7 Ways to Turn Your School’s Spring Fling into a Fundraising Machine

Spring-Fling
Springtime is right around the corner and with it comes Spring Fling. Spring Fling is a fun social event celebrated by many colleges and universities. It consists of a series of events organized by different student groups or Greek Life members. The activities range from sporting events to carnivals and usually culminates with a big dance at the end of the day. If your school is planning to celebrate Spring Fling, it is the perfect opportunity to raise funds for your school or a local charity. Doing so is easier than you might think, read on for my 7 favorite ways to turn your school’s spring fling into a fundraising machine this year.

#1: Get Donations

To start, I recommend connecting with local businesses and school sponsors to collect donations. The organizations can either donate funds directly to your charity or they can provide items that will be essential to the success of your Spring Fling. For example, they could donate paper supplies, food, items to give away at raffles or even a space to host the Spring Fling.

#2: Sell Tickets

A great place to internally start to raise funds is by selling tickets to the Spring Fling. You can choose tickets with stubs to be used for a raffle later on in the day, plus they make fun keepsakes. Or, if your school is hosting a carnival as part of Spring Fling, you could sell roll tickets for not only admission but food, beverages or carnival rides or games.

#3: Marketing is Key

A great way to market your upcoming Spring Fling is through goal posters. You can customize each poster to include the name and date of the event, along with the day’s activities and the goal amount that you are trying to raise for your school. Posters can be hung all over the campus and in local shops, inviting students and the community to the big event!

#4: Announce Your Goal

A great way to show students, facility, staff, and the community the amount that your school is trying to raise during Spring Fling is with a giant thermometer. It could be displayed in the main entrance of the campus or outside where everyone passing by will see the progress. Just remember to update the dollar amount as your donations start to roll in.

#5: Special Delivery

When I was in college, a sorority offered a paid gift delivery service to raise funds during Spring Fling. For a certain dollar amount, you could have either a rose, candy bar or balloon delivered to that special someone by a girl in the sorority. You could take this idea a step further and personalize each gift by allowing the person who is sending the delivery to customize a gift tag to go along with the treat.

#6: Silent Auctions and Raffles

Whether you choose to host a silent auction or a raffle is completely up to you. Silent auctions are great for big-ticket items that will be popular, causing a bidding war. Raffles are great because almost everyone can afford to purchase a raffle ticket or two. Both of these activities will equal big bucks for your charity at the end of the event. By using a stubbed ticket for your silent auctions and raffles, you can collect the individuals names, phone numbers and email addresses to add to your mailing list.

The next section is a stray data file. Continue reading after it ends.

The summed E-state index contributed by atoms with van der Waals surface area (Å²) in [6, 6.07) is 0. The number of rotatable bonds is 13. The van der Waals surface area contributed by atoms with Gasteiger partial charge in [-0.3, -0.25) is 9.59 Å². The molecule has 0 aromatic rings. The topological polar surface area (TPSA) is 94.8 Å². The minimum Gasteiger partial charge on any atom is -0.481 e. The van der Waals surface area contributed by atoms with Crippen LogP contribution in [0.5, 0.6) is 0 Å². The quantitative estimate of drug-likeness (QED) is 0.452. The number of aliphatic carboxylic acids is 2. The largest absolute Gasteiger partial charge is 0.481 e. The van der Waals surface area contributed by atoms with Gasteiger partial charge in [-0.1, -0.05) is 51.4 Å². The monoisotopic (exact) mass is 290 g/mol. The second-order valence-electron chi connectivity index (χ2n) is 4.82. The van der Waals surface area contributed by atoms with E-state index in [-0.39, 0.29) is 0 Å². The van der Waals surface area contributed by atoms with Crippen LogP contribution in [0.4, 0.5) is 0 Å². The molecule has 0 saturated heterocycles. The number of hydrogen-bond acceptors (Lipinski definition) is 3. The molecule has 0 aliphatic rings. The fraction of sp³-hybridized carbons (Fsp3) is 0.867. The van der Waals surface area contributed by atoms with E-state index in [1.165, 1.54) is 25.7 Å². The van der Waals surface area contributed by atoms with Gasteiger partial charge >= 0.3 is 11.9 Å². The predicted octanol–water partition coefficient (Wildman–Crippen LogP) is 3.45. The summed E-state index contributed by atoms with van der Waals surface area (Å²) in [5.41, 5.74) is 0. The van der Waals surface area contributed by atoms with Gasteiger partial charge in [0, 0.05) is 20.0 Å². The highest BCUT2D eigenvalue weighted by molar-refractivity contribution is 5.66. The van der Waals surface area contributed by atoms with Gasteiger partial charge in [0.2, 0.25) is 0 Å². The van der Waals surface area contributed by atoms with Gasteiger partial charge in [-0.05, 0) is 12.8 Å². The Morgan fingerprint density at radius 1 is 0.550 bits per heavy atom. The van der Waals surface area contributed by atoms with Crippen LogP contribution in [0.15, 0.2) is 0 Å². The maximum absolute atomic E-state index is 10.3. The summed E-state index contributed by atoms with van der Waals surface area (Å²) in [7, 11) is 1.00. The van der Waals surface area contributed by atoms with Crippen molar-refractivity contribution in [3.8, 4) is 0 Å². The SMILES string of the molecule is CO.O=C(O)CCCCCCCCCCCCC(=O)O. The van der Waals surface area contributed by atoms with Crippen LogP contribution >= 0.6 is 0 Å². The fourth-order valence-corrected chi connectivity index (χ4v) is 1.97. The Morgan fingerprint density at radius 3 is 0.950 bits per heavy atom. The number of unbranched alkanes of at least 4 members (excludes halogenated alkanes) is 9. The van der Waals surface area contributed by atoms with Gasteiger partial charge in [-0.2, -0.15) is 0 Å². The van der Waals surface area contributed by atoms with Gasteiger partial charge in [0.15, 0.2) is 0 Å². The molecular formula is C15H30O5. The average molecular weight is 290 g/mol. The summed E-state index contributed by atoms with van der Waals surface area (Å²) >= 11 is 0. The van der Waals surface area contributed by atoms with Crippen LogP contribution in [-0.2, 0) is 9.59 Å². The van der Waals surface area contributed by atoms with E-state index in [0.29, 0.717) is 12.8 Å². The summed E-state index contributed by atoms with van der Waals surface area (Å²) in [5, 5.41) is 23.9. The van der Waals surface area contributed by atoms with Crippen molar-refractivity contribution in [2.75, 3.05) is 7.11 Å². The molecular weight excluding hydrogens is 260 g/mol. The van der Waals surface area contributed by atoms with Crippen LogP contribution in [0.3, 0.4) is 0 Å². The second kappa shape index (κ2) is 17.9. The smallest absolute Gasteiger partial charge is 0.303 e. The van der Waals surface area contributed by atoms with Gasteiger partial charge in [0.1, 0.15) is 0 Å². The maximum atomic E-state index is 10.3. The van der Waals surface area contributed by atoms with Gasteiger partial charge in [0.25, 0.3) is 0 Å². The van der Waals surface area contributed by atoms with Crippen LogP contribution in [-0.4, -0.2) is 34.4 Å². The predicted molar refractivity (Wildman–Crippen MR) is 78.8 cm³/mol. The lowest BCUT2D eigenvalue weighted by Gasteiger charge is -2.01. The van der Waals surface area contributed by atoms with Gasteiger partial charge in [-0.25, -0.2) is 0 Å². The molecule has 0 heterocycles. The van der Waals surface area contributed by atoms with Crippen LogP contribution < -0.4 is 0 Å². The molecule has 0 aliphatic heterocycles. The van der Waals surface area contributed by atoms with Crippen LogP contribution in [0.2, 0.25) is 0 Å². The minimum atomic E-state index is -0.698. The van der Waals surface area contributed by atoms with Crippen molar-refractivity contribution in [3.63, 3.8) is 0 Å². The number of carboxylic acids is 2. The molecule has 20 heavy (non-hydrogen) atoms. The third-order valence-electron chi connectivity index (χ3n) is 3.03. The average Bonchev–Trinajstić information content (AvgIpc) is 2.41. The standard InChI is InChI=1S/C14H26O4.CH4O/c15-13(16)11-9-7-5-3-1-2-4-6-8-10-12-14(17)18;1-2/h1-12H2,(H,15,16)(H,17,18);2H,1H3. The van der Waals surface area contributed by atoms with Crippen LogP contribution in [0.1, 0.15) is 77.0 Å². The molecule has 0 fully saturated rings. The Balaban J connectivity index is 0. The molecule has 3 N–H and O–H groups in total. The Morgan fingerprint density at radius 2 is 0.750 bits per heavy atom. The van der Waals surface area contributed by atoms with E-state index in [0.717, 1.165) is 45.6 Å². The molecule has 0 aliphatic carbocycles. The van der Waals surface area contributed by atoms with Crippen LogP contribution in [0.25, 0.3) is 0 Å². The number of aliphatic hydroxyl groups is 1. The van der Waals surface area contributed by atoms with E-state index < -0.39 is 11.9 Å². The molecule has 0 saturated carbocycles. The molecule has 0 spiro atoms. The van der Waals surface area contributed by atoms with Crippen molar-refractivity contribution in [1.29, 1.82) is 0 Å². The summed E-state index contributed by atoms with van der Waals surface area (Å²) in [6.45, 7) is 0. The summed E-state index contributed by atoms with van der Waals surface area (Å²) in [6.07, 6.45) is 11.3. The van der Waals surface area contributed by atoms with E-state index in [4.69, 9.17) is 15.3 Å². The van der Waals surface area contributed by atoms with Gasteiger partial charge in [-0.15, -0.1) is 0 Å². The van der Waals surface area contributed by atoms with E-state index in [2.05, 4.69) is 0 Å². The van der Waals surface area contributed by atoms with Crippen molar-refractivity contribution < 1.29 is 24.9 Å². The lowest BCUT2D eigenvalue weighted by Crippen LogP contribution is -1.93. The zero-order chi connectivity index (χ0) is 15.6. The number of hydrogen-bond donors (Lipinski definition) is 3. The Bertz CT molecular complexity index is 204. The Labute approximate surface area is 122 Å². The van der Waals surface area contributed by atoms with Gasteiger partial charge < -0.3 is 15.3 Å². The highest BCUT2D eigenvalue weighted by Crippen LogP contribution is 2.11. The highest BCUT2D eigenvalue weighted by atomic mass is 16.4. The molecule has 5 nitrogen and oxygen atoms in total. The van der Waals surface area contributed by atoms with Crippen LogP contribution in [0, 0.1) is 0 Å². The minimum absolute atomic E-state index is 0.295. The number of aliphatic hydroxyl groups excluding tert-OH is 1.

#7: Make a Loud Statement

If part of your Spring Fling is a sporting event, consider selling customized megaphones in the bleachers. Not only are they a lot of fun for everyone (kids and adults alike!) but they will yield a pretty penny when it comes to raising funds for your charity. Plus, it’s just a fun keepsake  from what is sure to be a memorial college activity!

How does your school celebrate Spring Fling?

photo image credit Nathan Greenwood via FreeDigitalPhotos.net

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6 Simple, Fun Ways Teachers Can Create a Motivating, Inspiring Classroom

Motivating-StudentsGrowing up, my favorite teachers were always those that inspired and motivated me to work hard by creating a classroom that was fun. One classroom in particular belonged to my 4th grade teacher, she was known for making learning fun – that is just who she was. So I was beyond excited when I found out that she would be my teacher that year. She made going to school every day an adventure, as you never knew exactly what she would have up her sleeve.

By taking pieces of a classroom that are typical and giving them a twist with simple, fun techniques, she was able to create a classroom that wasn’t just fun but motivating and inspiring too. Even now as an adult it is a fond memory that I hold dear and think of often when examining my own child’s school experience. Read on for these 6 simple, fun ways teachers can create a motivating, inspiring classroom for their students, I hope it inspires you too.

#1: What’s in a Name?

The first thing I distinctly remember about our classroom that year was the pretty, personalized placecards that were taped to the top corner of each desk. These weren’t your run of the mill name tags, but rather personalized ones that included fun information about each student including our birth-dates. It really made me feel like the desk was my own personal space and it was a great way for my classmates to find my desk easily to leave notes or to find out when my birthday was.